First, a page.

adv-06 adv-06

JD Sports Fashion Plc Update on CMA review of Footasylum acquisition


jd-sportJD Sports Fashion Plc (“JD”) notes the announcement earlier from the Competition and Markets Authority (“CMA”) that it has again prohibited JD’s acquisition of Footasylum Limited (“Footasylum”).

However, the CMA agrees with JD on a number of critical aspects:

  • JD’s most important competitors are now the Direct to Consumer (“DTC”) operations of the international brands themselves rather than Footasylum with a market share of less than 5%.
  • As a result of this merger, there would be no substantial lessening of competition for JD and so, consequently, JD has no incentive to raise prices or worsen its consumer offer.

This is the first time ever that the CMA (including its predecessors) has decided to block or remedy a deal between competitors where it found that there will be no “substantial lessening of competition” in relation to the acquiring business.

Prior to this, in every other case under the UK merger regime between competitors, including its first review of this merger with Footasylum, the CMA has justified its intervention on the basis that the merger eliminated important rivalry for both the acquiring and the target business.

Given the critical areas in which the CMA agrees with JD and the fundamental change in its conclusion between the two inquiries, the decision to prohibit the acquisition defies logic.

Background to the Second Inquiry

After the Competition Appeal Tribunal ruling that the CMA’s original inquiry had made irrational errors, the CMA was instructed to go back and reconsider the impact of the COVID-19 pandemic.  A key issue was to examine the degree to which the structural “digital shift” to online shopping during the pandemic has fundamentally increased competition from Nike’s and adidas’ own DTC retail offers on JD and Footasylum. At the same time, both parties rely on these competitors, Nike and adidas, for access to and supply of a significant number of key products.

JD agrees with the CMA’s revised conclusions in relation to some of the impacts of the pandemic:

  • Overall, the CMA concluded that “market developments … have resulted in Footasylum becoming a weaker constraint and other competitors becoming stronger”.
  • The CMA also found that Footasylum’s market share is less than 5% and it no longer considers Footasylum to be the “strong” competitor to JD that it was pre-pandemic.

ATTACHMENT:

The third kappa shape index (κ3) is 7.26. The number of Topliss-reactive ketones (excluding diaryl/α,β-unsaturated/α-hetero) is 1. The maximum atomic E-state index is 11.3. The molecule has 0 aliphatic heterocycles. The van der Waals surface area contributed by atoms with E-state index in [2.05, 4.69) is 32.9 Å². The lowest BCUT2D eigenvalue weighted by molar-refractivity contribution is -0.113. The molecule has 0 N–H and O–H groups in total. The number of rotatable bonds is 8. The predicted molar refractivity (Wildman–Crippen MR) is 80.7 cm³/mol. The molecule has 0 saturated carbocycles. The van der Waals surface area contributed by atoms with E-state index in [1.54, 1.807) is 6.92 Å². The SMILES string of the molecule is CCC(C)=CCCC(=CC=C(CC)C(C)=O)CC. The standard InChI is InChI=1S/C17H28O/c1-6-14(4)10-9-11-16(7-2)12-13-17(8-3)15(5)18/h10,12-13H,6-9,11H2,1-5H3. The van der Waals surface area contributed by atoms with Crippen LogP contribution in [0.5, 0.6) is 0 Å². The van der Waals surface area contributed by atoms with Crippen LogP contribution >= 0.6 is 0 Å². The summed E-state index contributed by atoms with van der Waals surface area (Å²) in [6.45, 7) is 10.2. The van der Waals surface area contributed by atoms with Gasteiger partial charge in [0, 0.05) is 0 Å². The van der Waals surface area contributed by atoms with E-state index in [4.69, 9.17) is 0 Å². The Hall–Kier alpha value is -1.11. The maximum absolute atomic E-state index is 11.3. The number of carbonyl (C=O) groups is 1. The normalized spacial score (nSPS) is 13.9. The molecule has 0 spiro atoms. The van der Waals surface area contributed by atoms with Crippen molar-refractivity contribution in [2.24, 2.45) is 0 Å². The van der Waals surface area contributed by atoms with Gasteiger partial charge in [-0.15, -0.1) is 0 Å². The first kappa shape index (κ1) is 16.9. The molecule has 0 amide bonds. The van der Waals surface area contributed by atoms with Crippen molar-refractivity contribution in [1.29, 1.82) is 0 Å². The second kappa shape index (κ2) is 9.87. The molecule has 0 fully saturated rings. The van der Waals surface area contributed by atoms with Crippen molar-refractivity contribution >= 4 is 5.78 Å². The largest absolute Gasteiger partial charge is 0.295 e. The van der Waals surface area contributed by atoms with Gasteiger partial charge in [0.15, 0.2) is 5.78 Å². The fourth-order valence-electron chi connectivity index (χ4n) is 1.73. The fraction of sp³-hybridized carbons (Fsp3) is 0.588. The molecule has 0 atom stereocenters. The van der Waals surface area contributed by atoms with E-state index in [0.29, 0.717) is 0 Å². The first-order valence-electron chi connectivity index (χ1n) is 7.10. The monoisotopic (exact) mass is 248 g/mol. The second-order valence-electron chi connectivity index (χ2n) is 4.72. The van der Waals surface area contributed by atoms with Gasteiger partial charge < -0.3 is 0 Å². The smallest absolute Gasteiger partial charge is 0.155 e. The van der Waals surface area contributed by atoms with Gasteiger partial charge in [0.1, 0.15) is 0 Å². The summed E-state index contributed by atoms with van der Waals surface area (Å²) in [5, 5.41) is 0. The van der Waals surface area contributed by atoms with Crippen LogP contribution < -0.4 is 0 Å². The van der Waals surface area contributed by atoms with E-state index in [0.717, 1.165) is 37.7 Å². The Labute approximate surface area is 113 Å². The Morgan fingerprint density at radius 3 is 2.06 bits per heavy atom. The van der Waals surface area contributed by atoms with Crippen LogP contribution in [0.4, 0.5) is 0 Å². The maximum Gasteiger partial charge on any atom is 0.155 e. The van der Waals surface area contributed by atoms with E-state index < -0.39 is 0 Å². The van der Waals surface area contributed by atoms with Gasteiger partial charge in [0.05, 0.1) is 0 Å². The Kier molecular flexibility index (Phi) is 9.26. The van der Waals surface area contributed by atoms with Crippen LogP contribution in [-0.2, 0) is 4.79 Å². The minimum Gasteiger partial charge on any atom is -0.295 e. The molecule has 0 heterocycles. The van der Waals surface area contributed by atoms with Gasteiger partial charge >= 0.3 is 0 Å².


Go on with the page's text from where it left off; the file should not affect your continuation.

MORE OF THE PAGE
• In comparing between the two surveys that it commissioned in its inquiries either side of the pandemic, the CMA found that “More JD Sports customers now consider Nike, Foot Locker and adidas as their alternatives than they do Footasylum”.

As a result, it is inexplicable to JD that the CMA remains of the view that one small competitor, Footasylum, with less than 5% of the market, is not subject to the same competitive pressures and discipline from Nike and adidas DTC that affects the remaining 95%+ of the market.


The practical result of this extreme and unprecedented finding is that the CMA requires the unwinding of the acquisition, which closed in May 2019, meaning that JD cannot invest in and improve Footasylum’s customer proposition, as it has always intended to do. JD is studying the report in detail and will carefully consider its options accordingly.

Peter Cowgill, Executive Chairman of JD Sports Fashion Plc, commented:

“The CMA rightly concludes that, following the acquisition of Footasylum, JD would have no incentive to raise prices or worsen its offer as its most important competitors are the DTC operations of the international brands themselves.

“However, the CMA has then somehow concluded that the competitive threat from DTC does not extend to Footasylum and that JD would have an incentive to worsen the offer in Footasylum to the detriment of both consumers and suppliers. We would suggest that the CMA is in a minority of one in reaching this conclusion.

“Overall, the CMA’s decision today continues to be inexplicable to anyone who understands what difference the pandemic has made to UK retail and how competition and the supply chain in our markets actually work. It is deeply troubling at a time when the UK high street has been seriously damaged already and is vulnerable to further closures.”